Exercise “Saber Strike 2017” – NATO’s most recent wargame – wrapped up Friday. Here’s how the US army described the event:
Saber Strike is a long-standing U.S. Army Europe-led cooperative training exercise that helps facilitate cooperation amongst the U.S., Estonia, Latvia, Lithuania, Poland and allied and partner nations.
This year’s key exercise objective will be training and exercising the NATO Enhanced Forward Presence, or eFP, battle groups with a focus on promoting interoperability with allies and regional partners and improving joint operational capability in a variety of missions.
The exercise will take place in multiple locations throughout Estonia, Latvia, Lithuania and Poland May 28-June 24.
Running simultaneously was another exercise, “Baltic Ops 2017” which ended June 16th and involved 55 aircraft, 50 ships and 4,000 troops from 14 nations.
The games were certainly a big deal in the Baltic States. The Latvian capital Riga looked like it was under military occupation. The author, who happened to be in Riga last weekend, snapped these pictures of Norwegian soldiers on the streets:
Go easy on the McFlurries, girls – gotta stay fit for combat!
Personal property rights went by the wayside too, as tanks and APCs rolled across the countryside, driving right through private farms and fields, firing automatic weapons just feet away from residential houses. Via Sputnik:
[An] indignant Latvian man posted evidence of another ugly incident involving NATO troops, presumably training in the ongoing BALTOPS-2017 exercises. In an angry post on his Facebook page, Kristaps Ozlins, the owner of a piece of land in rural Latvia, described his shock when NATO troops and military equipment suddenly showed up on his territory uninvited and started shooting.
The videos are accompanied by an appeal, which reads: “Dear people, what would you say if, without any warning, a column of military hardware showed up on your land? And after a while started a shootout? Is this war? No, this is NATO training! That’s what I call a stressful Monday! Can it really be the case that it’s not necessary to agree such things with landowners?”
The games were partly meant to rehearse NATO’s ability to defend the so-called Suwalki Gap from an attack by Russia – the narrow border shared by Poland and Lithuania bounded by Russian Kaliningrad to the West and Belarus to the East.
Never mind that it is hardly possible to stage an invasion from tiny Kaliningrad and that Belarus is not part of Russia. I wonder if they teach geography at the US Army War College?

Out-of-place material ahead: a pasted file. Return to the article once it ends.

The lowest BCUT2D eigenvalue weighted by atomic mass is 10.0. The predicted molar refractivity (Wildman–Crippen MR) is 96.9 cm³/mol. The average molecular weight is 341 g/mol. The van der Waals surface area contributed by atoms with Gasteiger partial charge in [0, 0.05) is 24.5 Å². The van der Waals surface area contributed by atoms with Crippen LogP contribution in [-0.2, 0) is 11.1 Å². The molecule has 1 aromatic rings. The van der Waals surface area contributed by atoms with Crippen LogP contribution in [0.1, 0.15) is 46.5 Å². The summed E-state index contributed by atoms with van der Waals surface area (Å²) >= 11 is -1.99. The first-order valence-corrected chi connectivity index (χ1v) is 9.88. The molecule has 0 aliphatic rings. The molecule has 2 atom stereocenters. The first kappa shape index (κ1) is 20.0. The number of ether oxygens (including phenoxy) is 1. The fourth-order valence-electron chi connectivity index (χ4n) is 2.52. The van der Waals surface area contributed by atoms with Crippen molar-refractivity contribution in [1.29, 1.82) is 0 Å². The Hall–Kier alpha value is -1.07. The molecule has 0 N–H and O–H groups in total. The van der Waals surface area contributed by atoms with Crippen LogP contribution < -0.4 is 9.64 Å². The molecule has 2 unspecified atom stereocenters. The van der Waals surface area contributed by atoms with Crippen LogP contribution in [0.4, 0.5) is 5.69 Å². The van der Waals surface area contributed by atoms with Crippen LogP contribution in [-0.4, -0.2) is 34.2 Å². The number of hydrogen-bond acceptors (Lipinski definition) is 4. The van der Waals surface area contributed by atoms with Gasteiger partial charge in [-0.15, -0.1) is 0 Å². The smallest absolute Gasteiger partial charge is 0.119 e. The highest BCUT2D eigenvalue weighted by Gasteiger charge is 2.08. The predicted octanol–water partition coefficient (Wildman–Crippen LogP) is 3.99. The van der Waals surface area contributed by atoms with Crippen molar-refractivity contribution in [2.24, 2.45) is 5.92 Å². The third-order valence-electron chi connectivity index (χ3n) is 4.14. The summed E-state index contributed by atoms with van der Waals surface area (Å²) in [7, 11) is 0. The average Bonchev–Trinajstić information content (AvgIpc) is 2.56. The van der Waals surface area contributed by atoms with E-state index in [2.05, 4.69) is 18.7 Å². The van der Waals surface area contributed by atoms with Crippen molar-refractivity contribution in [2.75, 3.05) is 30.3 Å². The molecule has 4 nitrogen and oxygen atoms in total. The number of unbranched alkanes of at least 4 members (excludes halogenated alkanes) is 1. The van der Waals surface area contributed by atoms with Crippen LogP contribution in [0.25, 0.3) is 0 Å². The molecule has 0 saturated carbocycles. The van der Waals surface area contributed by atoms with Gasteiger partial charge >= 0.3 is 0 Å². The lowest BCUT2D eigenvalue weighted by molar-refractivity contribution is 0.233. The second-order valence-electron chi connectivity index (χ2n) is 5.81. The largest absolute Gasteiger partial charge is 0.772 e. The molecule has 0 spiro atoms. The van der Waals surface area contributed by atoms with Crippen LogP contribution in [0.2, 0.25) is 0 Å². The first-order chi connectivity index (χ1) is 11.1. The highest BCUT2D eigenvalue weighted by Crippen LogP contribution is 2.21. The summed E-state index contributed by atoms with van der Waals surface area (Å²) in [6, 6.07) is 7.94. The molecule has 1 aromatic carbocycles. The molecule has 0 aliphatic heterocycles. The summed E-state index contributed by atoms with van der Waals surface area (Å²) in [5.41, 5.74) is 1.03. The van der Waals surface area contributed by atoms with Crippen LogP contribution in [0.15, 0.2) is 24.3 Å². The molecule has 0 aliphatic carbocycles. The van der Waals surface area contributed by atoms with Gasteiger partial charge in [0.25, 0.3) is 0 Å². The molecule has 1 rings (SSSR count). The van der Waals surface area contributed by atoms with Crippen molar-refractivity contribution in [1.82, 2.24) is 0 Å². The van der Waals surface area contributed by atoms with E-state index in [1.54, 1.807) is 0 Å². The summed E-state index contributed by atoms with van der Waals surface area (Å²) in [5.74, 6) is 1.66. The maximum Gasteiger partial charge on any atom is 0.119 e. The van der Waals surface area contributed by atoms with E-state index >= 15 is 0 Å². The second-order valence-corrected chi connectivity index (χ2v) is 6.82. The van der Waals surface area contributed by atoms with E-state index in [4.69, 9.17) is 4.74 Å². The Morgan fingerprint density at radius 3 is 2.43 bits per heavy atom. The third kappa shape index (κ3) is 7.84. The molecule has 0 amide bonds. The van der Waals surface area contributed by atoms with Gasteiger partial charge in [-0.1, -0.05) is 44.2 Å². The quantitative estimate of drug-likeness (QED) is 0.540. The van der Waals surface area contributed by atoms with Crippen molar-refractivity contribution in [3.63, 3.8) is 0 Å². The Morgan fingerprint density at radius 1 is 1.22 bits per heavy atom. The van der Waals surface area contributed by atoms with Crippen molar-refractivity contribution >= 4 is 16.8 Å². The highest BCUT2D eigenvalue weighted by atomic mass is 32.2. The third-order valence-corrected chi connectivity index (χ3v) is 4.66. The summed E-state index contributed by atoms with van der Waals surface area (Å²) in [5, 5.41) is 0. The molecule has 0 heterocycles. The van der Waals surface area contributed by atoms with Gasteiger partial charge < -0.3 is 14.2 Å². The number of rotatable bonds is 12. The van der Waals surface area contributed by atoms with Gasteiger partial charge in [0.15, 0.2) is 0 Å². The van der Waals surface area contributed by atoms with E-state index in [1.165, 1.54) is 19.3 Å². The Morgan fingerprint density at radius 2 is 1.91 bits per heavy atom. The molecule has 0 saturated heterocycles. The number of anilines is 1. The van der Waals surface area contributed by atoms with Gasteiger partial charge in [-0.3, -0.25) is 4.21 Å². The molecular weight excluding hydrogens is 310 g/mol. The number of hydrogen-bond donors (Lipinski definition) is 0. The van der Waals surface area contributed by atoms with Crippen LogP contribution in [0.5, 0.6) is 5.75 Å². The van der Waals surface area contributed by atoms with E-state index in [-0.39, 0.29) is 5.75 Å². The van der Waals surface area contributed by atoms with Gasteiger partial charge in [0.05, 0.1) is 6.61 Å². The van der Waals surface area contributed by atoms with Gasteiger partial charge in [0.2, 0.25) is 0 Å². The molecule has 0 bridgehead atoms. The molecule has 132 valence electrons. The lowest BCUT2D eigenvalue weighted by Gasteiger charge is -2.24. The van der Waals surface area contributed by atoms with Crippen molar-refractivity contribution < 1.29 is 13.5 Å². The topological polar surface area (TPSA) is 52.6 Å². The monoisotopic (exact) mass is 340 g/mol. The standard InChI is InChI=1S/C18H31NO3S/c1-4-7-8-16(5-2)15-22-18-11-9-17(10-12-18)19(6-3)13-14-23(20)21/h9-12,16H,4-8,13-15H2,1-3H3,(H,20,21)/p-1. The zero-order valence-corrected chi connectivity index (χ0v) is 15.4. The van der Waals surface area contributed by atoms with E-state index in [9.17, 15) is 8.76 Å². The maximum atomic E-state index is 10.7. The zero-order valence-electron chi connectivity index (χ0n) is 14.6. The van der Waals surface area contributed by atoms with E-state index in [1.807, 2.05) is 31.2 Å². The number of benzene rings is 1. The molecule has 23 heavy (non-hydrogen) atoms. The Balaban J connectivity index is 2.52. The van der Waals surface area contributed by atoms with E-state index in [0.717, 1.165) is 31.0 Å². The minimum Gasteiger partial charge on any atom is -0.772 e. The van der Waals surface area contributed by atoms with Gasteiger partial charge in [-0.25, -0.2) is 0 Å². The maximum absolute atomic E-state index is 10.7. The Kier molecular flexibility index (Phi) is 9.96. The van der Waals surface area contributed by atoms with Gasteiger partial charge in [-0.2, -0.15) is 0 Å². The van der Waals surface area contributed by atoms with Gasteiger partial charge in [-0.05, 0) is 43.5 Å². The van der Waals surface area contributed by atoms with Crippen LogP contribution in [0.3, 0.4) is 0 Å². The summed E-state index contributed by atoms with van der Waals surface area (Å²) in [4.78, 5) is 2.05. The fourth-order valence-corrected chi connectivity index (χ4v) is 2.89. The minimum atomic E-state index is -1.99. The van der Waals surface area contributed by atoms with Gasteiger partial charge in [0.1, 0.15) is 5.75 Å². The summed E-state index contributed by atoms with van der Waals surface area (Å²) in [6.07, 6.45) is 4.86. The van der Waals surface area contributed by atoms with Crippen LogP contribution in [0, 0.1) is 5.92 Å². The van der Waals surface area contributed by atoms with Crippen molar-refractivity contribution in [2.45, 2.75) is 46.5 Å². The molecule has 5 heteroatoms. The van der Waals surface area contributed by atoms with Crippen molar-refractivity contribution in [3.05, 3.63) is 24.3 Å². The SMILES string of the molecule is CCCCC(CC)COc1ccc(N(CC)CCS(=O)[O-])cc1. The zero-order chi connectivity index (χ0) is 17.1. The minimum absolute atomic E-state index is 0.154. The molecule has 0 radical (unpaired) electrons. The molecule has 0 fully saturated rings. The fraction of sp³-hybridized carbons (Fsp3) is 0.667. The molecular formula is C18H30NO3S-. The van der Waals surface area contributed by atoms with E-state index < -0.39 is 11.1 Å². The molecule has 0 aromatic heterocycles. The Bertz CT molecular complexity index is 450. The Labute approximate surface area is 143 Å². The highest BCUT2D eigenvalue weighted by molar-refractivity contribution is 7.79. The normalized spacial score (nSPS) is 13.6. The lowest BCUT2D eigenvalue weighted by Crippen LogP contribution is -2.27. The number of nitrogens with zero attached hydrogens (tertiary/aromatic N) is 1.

Another training objective is supposedly the defense of the Baltic States themselves from a Russian invasion. The only problem with that – Lt. Gen. Ben Hodges, the top U.S. army commander in Europe, admitted last year that the Baltics were militarily indefensible in the event of a Russian attack. From The Telegraph:
“Russia could conquer the Baltic states quicker than we could get there to defend them,” Gen Hodges said.
He said he agreed with military analysts that Russia could capture the three Baltic capitals in 36 to 60 hours, and that Nato could not mobilise its forces quickly enough to prevent their fall.
Crucially, he said that heavy military equipment such as tanks could not be moved fast enough from western Europe to the alliance’s eastern flank.
Accepting the Baltics into NATO was a political move that actually hinders the alliance with a massive strategic liability – three small, hard to defend countries which to top it off, do everything possible to ruin their relations with Russia.
This naturally begs the question: why exactly is NATO training for a fight it cannot win, against a threat which is not even real?
It is pure theater, designed to both play up the Russian “threat” so Washington can keep its Euro vassals in line, and to placate the intensely Russophobic Poles and Balts that their perceived security needs are being met.
All of this while Western Europe suffers ISIS-inspired attacks on its civilian population on practically a daily basis, and the US air force is bombing government troops fighting ISIS in Syria.
Western so-called leaders certainly have their priorities in order.
The statements, views and opinions expressed in this column are solely those of the author and do not necessarily represent those of The Duran.